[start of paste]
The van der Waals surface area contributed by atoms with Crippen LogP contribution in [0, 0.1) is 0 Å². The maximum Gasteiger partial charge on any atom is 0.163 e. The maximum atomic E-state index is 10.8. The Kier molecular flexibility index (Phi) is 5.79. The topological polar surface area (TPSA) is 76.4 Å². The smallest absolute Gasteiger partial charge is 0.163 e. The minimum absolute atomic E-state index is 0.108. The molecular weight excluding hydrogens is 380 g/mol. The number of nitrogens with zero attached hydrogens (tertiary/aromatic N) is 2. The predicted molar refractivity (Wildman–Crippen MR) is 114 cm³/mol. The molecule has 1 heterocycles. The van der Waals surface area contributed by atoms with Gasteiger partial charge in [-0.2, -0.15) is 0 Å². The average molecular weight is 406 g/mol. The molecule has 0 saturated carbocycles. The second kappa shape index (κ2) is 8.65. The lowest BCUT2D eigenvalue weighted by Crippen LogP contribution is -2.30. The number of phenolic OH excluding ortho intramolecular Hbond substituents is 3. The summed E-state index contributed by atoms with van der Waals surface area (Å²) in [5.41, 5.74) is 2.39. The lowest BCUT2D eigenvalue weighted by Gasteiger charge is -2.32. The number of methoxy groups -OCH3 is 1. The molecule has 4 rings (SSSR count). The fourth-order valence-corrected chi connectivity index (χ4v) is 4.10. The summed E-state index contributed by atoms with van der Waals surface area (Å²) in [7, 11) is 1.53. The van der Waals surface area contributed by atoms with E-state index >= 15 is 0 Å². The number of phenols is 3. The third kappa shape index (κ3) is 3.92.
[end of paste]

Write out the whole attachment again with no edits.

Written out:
The van der Waals surface area contributed by atoms with Crippen LogP contribution in [0, 0.1) is 0 Å². The maximum Gasteiger partial charge on any atom is 0.163 e. The maximum atomic E-state index is 10.8. The Kier molecular flexibility index (Phi) is 5.79. The topological polar surface area (TPSA) is 76.4 Å². The smallest absolute Gasteiger partial charge is 0.163 e. The minimum absolute atomic E-state index is 0.108. The molecular weight excluding hydrogens is 380 g/mol. The number of nitrogens with zero attached hydrogens (tertiary/aromatic N) is 2. The predicted molar refractivity (Wildman–Crippen MR) is 114 cm³/mol. The molecule has 1 heterocycles. The van der Waals surface area contributed by atoms with Gasteiger partial charge in [-0.2, -0.15) is 0 Å². The average molecular weight is 406 g/mol. The molecule has 0 saturated carbocycles. The second kappa shape index (κ2) is 8.65. The lowest BCUT2D eigenvalue weighted by Crippen LogP contribution is -2.30. The number of phenolic OH excluding ortho intramolecular Hbond substituents is 3. The summed E-state index contributed by atoms with van der Waals surface area (Å²) in [5.41, 5.74) is 2.39. The lowest BCUT2D eigenvalue weighted by Gasteiger charge is -2.32. The number of methoxy groups -OCH3 is 1. The molecule has 4 rings (SSSR count). The fourth-order valence-corrected chi connectivity index (χ4v) is 4.10. The summed E-state index contributed by atoms with van der Waals surface area (Å²) in [7, 11) is 1.53. The van der Waals surface area contributed by atoms with E-state index >= 15 is 0 Å². The number of phenols is 3. The third kappa shape index (κ3) is 3.92.